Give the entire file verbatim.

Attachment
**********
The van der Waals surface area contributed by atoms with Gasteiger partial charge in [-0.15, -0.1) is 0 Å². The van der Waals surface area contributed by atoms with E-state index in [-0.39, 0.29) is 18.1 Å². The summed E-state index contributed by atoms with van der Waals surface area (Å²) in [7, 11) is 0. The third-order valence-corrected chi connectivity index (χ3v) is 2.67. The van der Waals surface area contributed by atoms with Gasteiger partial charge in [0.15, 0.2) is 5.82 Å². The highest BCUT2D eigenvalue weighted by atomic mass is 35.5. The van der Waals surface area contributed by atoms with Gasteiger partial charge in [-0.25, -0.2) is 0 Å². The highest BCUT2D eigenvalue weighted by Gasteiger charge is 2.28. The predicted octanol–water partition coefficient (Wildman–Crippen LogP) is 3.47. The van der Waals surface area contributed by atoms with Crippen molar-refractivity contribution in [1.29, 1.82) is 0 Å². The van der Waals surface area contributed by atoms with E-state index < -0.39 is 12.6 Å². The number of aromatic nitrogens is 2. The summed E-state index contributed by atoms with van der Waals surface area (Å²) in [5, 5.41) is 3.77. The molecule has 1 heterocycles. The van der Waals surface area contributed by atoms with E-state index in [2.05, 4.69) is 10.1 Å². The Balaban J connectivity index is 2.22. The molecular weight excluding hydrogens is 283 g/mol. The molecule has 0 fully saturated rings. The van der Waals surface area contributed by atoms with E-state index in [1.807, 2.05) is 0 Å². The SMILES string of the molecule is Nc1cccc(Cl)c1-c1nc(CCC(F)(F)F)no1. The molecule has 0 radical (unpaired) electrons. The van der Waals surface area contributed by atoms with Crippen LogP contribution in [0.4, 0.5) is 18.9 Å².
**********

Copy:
The van der Waals surface area contributed by atoms with Gasteiger partial charge in [-0.15, -0.1) is 0 Å². The van der Waals surface area contributed by atoms with E-state index in [-0.39, 0.29) is 18.1 Å². The summed E-state index contributed by atoms with van der Waals surface area (Å²) in [7, 11) is 0. The third-order valence-corrected chi connectivity index (χ3v) is 2.67. The van der Waals surface area contributed by atoms with Gasteiger partial charge in [0.15, 0.2) is 5.82 Å². The highest BCUT2D eigenvalue weighted by atomic mass is 35.5. The van der Waals surface area contributed by atoms with Gasteiger partial charge in [-0.25, -0.2) is 0 Å². The highest BCUT2D eigenvalue weighted by Gasteiger charge is 2.28. The predicted octanol–water partition coefficient (Wildman–Crippen LogP) is 3.47. The van der Waals surface area contributed by atoms with Crippen molar-refractivity contribution in [1.29, 1.82) is 0 Å². The van der Waals surface area contributed by atoms with E-state index < -0.39 is 12.6 Å². The number of aromatic nitrogens is 2. The summed E-state index contributed by atoms with van der Waals surface area (Å²) in [5, 5.41) is 3.77. The molecule has 1 heterocycles. The van der Waals surface area contributed by atoms with E-state index in [2.05, 4.69) is 10.1 Å². The Balaban J connectivity index is 2.22. The molecular weight excluding hydrogens is 283 g/mol. The molecule has 0 fully saturated rings. The van der Waals surface area contributed by atoms with E-state index in [1.807, 2.05) is 0 Å². The SMILES string of the molecule is Nc1cccc(Cl)c1-c1nc(CCC(F)(F)F)no1. The molecule has 0 radical (unpaired) electrons. The van der Waals surface area contributed by atoms with Crippen LogP contribution in [0.4, 0.5) is 18.9 Å².